In this beautiful land of Taiwan, there is a non-profit organization from Taichung which cares about the plight and difficulties of migrant workers, that is, Studio 1095. The name, 1095, represents the 1095 days whereby the migrant workers need to return to their hometowns every three years under the regulations in the past.
1095 organized cooking sessions for migrant workers. (Photo / Provided by 1095 Literature & History Studio)
She used a serious but yet relaxed tone of voice. Ms. Guan Anni (官安妮), the founder of Studio 1095 shared about many activities she participated in that surprised everyone. For example, designing board games with the theme of migrant workers, launching Southeast Asia Library, organizing trips to Taichung ASEAN Square, and social participation in art activities. During the interview, Ms. Guan Anni chit-chatted and had a fun time with the hosts.
Chinese class for migrant workers. (Photo / Provided by 1095 Literature & History Studio)
In times of the pandemic, 1095 Literature & History Studio provides multilingual & real-time information to help migrant workers in Taiwan understand the latest epidemic prevention measures and their own rights. The information was quickly compiled, translated by the studio and then disseminated efficiently to migrant workers.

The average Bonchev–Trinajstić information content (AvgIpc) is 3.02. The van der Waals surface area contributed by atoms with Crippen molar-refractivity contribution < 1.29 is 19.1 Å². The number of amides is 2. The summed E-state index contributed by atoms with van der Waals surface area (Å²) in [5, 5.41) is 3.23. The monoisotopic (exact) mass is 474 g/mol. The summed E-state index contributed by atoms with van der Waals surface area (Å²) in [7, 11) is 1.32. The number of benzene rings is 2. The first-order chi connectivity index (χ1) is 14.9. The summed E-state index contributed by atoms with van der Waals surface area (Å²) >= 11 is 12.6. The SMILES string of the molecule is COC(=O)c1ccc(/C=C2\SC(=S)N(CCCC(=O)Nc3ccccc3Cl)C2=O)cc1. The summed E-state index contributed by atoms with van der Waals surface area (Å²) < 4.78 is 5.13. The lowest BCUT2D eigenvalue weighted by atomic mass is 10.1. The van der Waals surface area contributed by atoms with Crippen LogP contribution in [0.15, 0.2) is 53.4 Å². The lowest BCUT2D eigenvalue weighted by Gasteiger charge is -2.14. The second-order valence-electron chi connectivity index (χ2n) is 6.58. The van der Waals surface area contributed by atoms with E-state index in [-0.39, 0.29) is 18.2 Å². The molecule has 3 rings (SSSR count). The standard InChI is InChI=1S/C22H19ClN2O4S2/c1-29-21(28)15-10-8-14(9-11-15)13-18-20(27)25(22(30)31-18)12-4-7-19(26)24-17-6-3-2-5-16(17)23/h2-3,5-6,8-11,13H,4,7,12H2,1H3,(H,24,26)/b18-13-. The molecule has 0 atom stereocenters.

At the same time, talks and podcasts enable the new second generation and migrant workers to make their voices heard. Not only benefits the new residents and migrant workers themselves, but it also provides an opportunity to the public in Taiwan to better understand Southeast Asian cultures and the minorities living here.
1095 Literature & History Studio serves as a haven for migrant workers with gentle but unwavering supports. Now, let’s listen to《EP17|1095 How does it feel like in these 1095 days? Have a chit-chat with the 1095 Literature & History Studio founders Ms. Guan Anni》